Advancing Lithium-Ion Battery Technology Through Rheology

Lithium-ion batteries represent the dominant rechargeable battery on the market today.  They can be found in many applications including consumer electronics, electric vehicles and industrial equipment. Due to the tremendous adoption of lithium-ion batteries in recent years, battery technology is the focus of a diverse set of research areas aiming to improve battery lifetime, performance and safety.   

Optimization of Catalytic Reactions by High-Pressure TGA

Catalytic reactions are everywhere: from plastics and bread to over 90% of all chemicals worldwide, countless goods and materials are manufactured with the aid of catalysts.1 Catalysts are substances that speed up sluggish chemical reactions. Faster reactions are more technologically and economically competitive. Furthermore, optimized catalysts offer a huge potential to reduce energy and resource consumption and lower carbon dioxide emissions.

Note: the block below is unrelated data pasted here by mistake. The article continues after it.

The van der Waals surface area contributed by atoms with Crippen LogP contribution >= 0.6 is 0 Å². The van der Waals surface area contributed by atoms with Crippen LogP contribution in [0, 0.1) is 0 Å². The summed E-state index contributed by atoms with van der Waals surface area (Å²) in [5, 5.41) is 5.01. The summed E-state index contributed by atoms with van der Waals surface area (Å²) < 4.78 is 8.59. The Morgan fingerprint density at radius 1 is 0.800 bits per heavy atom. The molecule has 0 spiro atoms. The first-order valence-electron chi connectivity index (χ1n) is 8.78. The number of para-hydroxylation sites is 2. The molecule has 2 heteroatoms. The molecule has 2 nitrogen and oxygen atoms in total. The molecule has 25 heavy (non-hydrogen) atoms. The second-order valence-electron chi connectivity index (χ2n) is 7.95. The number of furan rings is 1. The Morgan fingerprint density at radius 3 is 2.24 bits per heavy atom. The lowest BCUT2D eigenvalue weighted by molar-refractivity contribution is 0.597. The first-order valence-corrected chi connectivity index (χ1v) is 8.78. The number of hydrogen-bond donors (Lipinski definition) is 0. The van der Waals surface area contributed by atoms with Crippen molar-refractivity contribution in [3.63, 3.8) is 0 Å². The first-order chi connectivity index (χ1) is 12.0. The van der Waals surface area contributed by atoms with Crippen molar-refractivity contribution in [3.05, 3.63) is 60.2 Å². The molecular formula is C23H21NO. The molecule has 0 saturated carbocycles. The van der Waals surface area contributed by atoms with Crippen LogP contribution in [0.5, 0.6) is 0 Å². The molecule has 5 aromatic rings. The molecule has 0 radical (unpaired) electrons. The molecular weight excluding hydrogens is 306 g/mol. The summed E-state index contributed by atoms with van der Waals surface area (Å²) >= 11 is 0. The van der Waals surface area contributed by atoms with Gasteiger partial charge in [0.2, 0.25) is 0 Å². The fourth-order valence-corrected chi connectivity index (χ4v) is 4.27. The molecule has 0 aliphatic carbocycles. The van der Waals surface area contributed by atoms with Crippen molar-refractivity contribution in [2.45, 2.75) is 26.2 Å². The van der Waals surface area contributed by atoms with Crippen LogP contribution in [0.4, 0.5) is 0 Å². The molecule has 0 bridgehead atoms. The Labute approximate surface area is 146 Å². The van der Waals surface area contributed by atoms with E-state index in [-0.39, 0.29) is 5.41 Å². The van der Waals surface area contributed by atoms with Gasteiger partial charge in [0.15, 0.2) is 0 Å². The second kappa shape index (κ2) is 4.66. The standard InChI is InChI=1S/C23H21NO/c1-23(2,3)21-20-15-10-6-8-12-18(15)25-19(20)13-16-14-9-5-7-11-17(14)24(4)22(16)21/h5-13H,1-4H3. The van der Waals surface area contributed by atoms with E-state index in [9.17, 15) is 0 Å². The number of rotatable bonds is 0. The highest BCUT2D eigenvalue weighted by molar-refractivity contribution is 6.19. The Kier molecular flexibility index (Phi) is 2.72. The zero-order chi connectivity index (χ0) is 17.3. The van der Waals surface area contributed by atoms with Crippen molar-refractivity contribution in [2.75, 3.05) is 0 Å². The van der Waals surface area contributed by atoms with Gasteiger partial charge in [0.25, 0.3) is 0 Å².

Cutting-Edge Lithium-Ion Battery Development is Supported by Thermal Analysis Research

Whether you’ve used a cell phone or driven an electric vehicle (please, not at the same time), you’ve probably come to realize that lithium-ion batteries are taking over the energy world. They power our portable electronics, vital medical equipment, electric vehicles, and renewable energy storage. As the market expands, researchers are finding ways to make Li-ion batteries increasingly powerful, dependable, and safe, all while minimizing production time and cost.

What does COP 26 mean for the batteries industry?

In autumn of 2021, the 26th UN Climate Change Conference of the Parties (COP 26) met in Glasgow to work out agreements to curb greenhouse gas emissions and prevent additional climate change. COP 26 built upon the Paris Agreement to limit global warming below 2-degrees Celsius by achieving net zero carbon dioxide (CO2) emissions. These two agreements will shape how governments and industries work together to reduce climate change over the next decade.